and debug your program. To terminate the debugging process, go to the Run menu and

Step 10: You may now run the VBA program you just created from the spreadsheet by
simply clicking on the button you just created inside the spreadsheet. Practice changing
the time step and running the program. Notice that the
Range("Analytical").ClearContents command in the program will clear out the old model
results each time you run the new model.

Step 11: Now you are ready to create a graph showing velocity as a function of time.
Using the mouse, select the time and velocity cells for the A19:B150. Note that this
includes the headers in row 19, and may include many blank cells in rows above row 45.
This is designed so that you can automatically plot any numbers in rows 20-150 in the
spreadsheet (ie. Allows you to automatically plot results from step sizes much smaller
than 2 s). From the menu, select Insert>Chart>XY (Scatter) and follow the instructions.
Place this graph on your worksheet, and change the size, shape, and format to allow you
to watch the graph regenerate each time you change a step size and recompute the
velocity.

Step 12: Using the knowledge that you have just obtained, develop a second worksheet
in the same Excel file and solve the parachute problem both analytically and numerically,
as we did in class (See Ch. 1 in the text). You should have 4 primary columns of data.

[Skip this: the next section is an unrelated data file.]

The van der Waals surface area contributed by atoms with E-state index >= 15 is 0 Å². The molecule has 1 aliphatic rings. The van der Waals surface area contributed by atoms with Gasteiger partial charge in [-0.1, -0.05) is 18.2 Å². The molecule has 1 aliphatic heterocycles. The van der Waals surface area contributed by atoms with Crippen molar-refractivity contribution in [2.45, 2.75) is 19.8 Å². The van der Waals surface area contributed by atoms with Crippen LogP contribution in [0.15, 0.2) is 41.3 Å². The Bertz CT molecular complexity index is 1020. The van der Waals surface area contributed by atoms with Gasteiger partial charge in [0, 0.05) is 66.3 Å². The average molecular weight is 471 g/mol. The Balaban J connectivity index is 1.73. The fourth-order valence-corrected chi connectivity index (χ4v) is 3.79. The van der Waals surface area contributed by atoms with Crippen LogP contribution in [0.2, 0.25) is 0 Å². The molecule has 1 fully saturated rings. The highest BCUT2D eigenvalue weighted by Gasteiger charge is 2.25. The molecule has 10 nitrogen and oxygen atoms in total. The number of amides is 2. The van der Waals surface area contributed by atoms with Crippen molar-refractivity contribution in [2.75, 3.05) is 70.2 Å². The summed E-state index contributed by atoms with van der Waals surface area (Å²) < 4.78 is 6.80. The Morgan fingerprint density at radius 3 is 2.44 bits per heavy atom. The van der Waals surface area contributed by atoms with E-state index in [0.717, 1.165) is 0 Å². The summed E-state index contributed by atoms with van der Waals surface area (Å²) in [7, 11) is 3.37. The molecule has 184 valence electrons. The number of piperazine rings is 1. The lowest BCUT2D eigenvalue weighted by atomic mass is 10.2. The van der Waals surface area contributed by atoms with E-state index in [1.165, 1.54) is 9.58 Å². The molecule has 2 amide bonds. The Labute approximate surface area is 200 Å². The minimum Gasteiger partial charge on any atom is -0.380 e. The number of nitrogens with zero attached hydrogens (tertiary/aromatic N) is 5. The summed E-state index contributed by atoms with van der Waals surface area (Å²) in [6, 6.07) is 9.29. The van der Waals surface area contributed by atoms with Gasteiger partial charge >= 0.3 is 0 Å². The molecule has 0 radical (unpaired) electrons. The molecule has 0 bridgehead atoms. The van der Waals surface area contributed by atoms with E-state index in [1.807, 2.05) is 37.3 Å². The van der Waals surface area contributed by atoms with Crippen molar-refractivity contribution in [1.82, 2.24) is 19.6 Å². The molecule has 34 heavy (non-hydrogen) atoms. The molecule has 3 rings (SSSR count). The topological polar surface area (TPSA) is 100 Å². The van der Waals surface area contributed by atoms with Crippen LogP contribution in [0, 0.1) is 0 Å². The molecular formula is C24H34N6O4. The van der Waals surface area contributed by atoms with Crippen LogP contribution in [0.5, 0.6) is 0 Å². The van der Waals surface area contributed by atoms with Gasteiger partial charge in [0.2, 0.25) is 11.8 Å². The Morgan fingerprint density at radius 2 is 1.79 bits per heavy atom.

Column A should be time, B should be the analytical solution, C should be the numeric
solution, and column D should be the root mean square error (RMSE) between analytical
AE 303 Lesson 1
__________________________________________________________________________________
17
and numeric solutions. In one graph, plot the analytic and numeric solution. In a second
graph, plot the RMSE vs time. RMSE can be computed by:

2
) ( Numeric Analytical RMSE =

name}.xls.

AE 303 Lesson 1
__________________________________________________________________________________
18
Subr outines

Sub analytic()

Dim V(1000), M, g, c, T, Tf, dT As Double

' ------ READ IN INPUT VALUES -------------------
g = Range("b11").Value
c = Range("b10").Value
M = Range("B9").Value
Tf = Range("B12").Value
dT = Range("B13").Value

'------- Solve the Function at discrete time steps -------

Range("Analytical").ClearContents
j = 1
For T = 0 To Tf Step dT
V(j) = g * M / c * (1 - Exp(-c / M * T))
Range("Analytical").Cells(j, 1).Value = T